I recently upgraded my copies of Lightroom and Photoshop which of course brought with it the headache of making sure that all the plug-ins that I have for both programs were installed and working properly. In photoshop my plugins are ‘grayed out’ and unavailable to be fired up unless you have a photo open. So to solve that problem I opened one of the leaf pictures that I had intended on working on but hadn’t gotten around to it. I opened the leaf image and started OnOne Software’s “Perfect B&W’ plugin. I tried some of my favorite black and white presets. There are lots panels with lots of sliders that you can use to further tweak the image. One panel that I wasn’t familiar with was the ‘blending’ and so I spent some time playing with the various options and was surprised and pleased to discover that using the overlay mode gave me the image above. I liked it so much more than the image I started with which is below.
Could I have gotten there with just Lightroom or Lightroom and Photoshop? Maybe… I realized that the image out of the OnOne plug in had a vignette (easy to do in Lightroom), and was a bit crunchy – had either a lot of contrast or clarity or a combination of the two added.
Adding a vignette was easy – I generally use ‘Post-Crop Vignetting’ and dialed in -33 using the highlight priority option in LR5.
Cruchiness wasn’t so easy. I thought that clarity would give the effect that I was looking for. Ramping clarity up to 100% gives the crunchiness I was looking for but there’s still something missing.
Adding a strong constrast curve gets us closer but the image is too green.
Finally desaturating a little using both saturation in the Presence panel and also the green slide in the HSL panel gives the image below.
A vast improvement over the original and I like it better than my target image. I found this to be a useful exercise in exploring the power of Lightroom which I’m sure will come in useful.
People always tell me that interesting photographs are made when there’s interesting weather. I’m not sure that rain falls into the ‘interesting’ category but we’ve certainly had a lot of the stuff in the last couple of weeks regardless of which coast you’re on. Going to a location to photograph and getting rain the whole time you’re there leaves you with some choices but essentially, wait for the rain to stop or get out in the stuff and make the most of it.
I’ve definitely been one to wait for the rain to stop, particularly when it’s cold. Who needs to be wet and cold? For shooting in forests in the spring, overcast weather, perhaps a little drizzly, is ideal. But that also means you have to deal with how to prevent your gear from getting too wet. Part of my reluctance to photographing in the rain is that, since electronics and water do not mix, it just doesn’t make sense. Now I know that many DSLR cameras have some degree of ‘weather-proofing’, and generally the higher up in the range the better the weather proofing but nothing is ideal. Art Wolfe tells an amusing story of how he encouraged a group of his workshop students using Canon 5Dmkii cameras to keep shooting even though it was raining and all their cameras stopped working while his 1D kept going.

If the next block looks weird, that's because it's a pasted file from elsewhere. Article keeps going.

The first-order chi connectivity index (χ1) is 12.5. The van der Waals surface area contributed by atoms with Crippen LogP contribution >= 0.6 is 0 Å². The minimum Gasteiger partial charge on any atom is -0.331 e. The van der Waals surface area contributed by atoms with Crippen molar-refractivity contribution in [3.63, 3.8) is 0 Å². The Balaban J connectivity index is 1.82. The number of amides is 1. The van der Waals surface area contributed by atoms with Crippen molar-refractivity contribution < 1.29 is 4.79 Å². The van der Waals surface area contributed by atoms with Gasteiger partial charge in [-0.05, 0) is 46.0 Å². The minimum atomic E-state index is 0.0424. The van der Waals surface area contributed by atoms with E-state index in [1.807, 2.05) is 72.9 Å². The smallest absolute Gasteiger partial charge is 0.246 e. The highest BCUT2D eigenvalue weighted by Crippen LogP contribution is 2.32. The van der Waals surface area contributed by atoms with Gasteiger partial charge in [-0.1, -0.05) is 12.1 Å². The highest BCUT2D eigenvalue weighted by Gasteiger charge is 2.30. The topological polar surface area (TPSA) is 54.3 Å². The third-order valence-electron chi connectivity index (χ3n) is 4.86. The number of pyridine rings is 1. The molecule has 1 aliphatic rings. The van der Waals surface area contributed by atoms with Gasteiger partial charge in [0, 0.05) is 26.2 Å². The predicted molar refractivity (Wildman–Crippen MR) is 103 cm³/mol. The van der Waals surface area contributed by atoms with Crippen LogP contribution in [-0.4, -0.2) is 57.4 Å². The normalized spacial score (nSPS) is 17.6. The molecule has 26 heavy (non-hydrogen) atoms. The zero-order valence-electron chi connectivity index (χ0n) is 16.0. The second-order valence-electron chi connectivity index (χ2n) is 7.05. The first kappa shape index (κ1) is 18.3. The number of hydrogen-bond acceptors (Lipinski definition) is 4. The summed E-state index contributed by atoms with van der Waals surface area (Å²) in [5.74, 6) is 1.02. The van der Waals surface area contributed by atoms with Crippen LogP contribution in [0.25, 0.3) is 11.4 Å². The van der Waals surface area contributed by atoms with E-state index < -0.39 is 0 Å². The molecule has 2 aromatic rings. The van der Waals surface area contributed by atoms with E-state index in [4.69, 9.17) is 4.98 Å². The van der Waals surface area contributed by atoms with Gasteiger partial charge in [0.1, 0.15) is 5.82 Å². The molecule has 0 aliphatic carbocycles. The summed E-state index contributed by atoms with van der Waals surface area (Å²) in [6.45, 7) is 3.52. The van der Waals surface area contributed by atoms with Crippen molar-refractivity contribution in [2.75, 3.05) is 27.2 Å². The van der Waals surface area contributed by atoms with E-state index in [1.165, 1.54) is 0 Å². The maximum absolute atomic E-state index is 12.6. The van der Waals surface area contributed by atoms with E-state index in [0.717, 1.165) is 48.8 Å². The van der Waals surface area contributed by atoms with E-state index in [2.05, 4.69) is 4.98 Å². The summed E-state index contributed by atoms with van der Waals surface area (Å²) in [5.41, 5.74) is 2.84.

So you’re committed to shooting in all weathers what to do? You could of course use an umbrella like the photographer in the image above. The classic approach that many workshop instructors will advise is to use a hand towel placed on top of your gear. It absorbs the rain and you can wipe your stuff down too. It seems to work quite well and hand towels are readily available, especially if you’re staying in a hotel! You could perhaps compliment this with one of the disposable shower caps that you can often find in hotel rooms which would cover up the back of the camera.
An alternate to this approach is the use of rain covers. There are an number of such proprietary covers that fit every budget. I have an aquatech basic cover, shown below. The one odd thing about this rain cover is that it also requires a special eyepiece that’s specific for your camera. The eyepiece is neat, large and spongy, perfect for someone like me who wears glasses and so I keep it on the camera full time. It’s a bit of a wrestle to get the cover on but it works great.
My friend Jen showed me how to improvise a serviceable rain cover from a couple of items you can find in the produce isle of the local grocery store. Check it out in the image below.
To make this you need one of the plastic bags that grocery stores provide for loose vegetables and a sturdy rubber band. I’m told that the rubber bands that hold bundles of asparagus together are ideal, although I like the ones that hold Andy Boy brand broccoli together. Then all you need to do is put the bag over the camera with the open end towards the camera body. Use the rubber band to hold the bag in place around the lens and then once the bag is firmly in place tear out the bottom so that the lens has an unobstructed view. I know many people would advise against it but I have skylight filters on all of my lenses and so ‘tearing the bottom out of the bag’ is really a matter of running my finger nail around the groove between the filter and the lens which is generally enough to neatly tear the bag. For those old enough to remember CDs, I used to do something similar to open the CD package – run my finger along the groove that the hinge of the case between the top and bottom parts. I must admit that this improvised cover works just as well as my aquatech cover. Something to consider if your caught out.